Boosted Decision Trees (BDTs) are a specific type of a machine learning model used for classification tasks. In this lesson we try to classify all candidates as either continuum or not continuum.

The name decision tree refers to the general structure: the classification is done with a series of “decisions”. Decisions are logical operations (like “>”, “<”, “=”, etc.) on the input variables of each data point, by the outcome of which the data points are separated into groups. Each outcome has a separate line of decisions following it. The maximum number of such decisions is called the “tree depth”.

The word boosted refers to the specific way the tree is formed: gradient boosting. Gradient boosting means, that a final tree is made by combining a series of smaller trees of a fixed depth.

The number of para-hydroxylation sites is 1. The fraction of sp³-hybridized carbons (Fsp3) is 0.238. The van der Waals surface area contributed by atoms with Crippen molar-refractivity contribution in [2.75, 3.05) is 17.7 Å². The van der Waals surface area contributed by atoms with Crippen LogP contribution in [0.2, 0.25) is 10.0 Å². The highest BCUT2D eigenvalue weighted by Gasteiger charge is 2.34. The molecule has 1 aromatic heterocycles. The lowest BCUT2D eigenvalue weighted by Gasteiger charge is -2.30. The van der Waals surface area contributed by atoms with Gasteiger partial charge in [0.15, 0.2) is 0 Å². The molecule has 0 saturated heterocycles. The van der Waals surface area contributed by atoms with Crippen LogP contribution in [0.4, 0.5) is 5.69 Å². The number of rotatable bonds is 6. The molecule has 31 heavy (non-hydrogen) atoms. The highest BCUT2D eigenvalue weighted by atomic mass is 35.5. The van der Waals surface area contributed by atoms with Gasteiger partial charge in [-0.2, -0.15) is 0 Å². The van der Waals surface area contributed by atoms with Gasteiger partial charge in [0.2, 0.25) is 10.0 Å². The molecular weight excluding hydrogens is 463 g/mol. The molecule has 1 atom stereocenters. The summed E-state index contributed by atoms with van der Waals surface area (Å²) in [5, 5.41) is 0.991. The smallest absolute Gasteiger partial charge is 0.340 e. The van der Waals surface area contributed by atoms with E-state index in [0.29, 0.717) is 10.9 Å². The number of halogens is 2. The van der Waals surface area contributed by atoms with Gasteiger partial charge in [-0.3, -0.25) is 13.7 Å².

The reader is welcome to consult the Wikipedia pages on Decision Tree Learning and Gradient Tree Boosting for a more detailed overview. For details on FastBDT, the implementation used at at Belle II take a look at this article. The source code can be found here.

The output of the BDT is the “continuum probability” – the probability of an event being a continuum event, as estimated based on the input variables. The input variables can be in principle any variable that looks different between continuum and non-continuum events. The recommended and most commonly used variables are the ones introduced in the previous lesson as well as others from the Continuum Suppression variable group in the Variables.

The BDT is a supervised machine learning method, i.e. it needs to be trained on a dataset where we know the true class that we are trying to predict (this variable is called the target variable). Thus the steps are

1. Create a learning dataset (Monte Carlo data)

2. Make the algorithm “learn” and output a decision tree that we can use.

3. Apply the trained decision tree to both Monte Carlo and real data.

In the last step, the BDT will return the continuum probability, which then can be stored in the Ntuples. To actually remove continuum events, simply add a cut on the continuum probability at the end.